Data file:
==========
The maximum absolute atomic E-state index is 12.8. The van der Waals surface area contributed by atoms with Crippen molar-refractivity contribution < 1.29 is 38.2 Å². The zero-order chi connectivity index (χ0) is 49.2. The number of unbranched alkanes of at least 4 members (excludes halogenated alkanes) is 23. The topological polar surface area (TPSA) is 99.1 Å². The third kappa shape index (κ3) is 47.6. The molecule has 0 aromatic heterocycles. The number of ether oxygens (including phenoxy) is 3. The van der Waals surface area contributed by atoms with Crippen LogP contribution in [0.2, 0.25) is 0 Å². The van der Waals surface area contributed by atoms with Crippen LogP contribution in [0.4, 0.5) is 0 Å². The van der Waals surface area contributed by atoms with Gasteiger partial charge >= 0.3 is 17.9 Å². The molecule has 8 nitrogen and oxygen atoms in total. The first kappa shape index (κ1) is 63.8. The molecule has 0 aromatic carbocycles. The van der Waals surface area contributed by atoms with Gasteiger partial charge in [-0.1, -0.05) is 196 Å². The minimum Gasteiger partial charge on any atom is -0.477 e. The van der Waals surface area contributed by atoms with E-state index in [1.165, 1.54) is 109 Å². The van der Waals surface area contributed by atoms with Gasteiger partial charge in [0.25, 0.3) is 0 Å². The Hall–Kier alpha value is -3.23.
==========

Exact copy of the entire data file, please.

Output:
The maximum absolute atomic E-state index is 12.8. The van der Waals surface area contributed by atoms with Crippen molar-refractivity contribution < 1.29 is 38.2 Å². The zero-order chi connectivity index (χ0) is 49.2. The number of unbranched alkanes of at least 4 members (excludes halogenated alkanes) is 23. The topological polar surface area (TPSA) is 99.1 Å². The third kappa shape index (κ3) is 47.6. The molecule has 0 aromatic heterocycles. The number of ether oxygens (including phenoxy) is 3. The van der Waals surface area contributed by atoms with Crippen LogP contribution in [0.2, 0.25) is 0 Å². The van der Waals surface area contributed by atoms with Crippen LogP contribution in [0.4, 0.5) is 0 Å². The van der Waals surface area contributed by atoms with Gasteiger partial charge >= 0.3 is 17.9 Å². The molecule has 8 nitrogen and oxygen atoms in total. The first kappa shape index (κ1) is 63.8. The molecule has 0 aromatic carbocycles. The van der Waals surface area contributed by atoms with Gasteiger partial charge in [-0.1, -0.05) is 196 Å². The minimum Gasteiger partial charge on any atom is -0.477 e. The van der Waals surface area contributed by atoms with E-state index in [1.165, 1.54) is 109 Å². The van der Waals surface area contributed by atoms with Gasteiger partial charge in [0.25, 0.3) is 0 Å². The Hall–Kier alpha value is -3.23.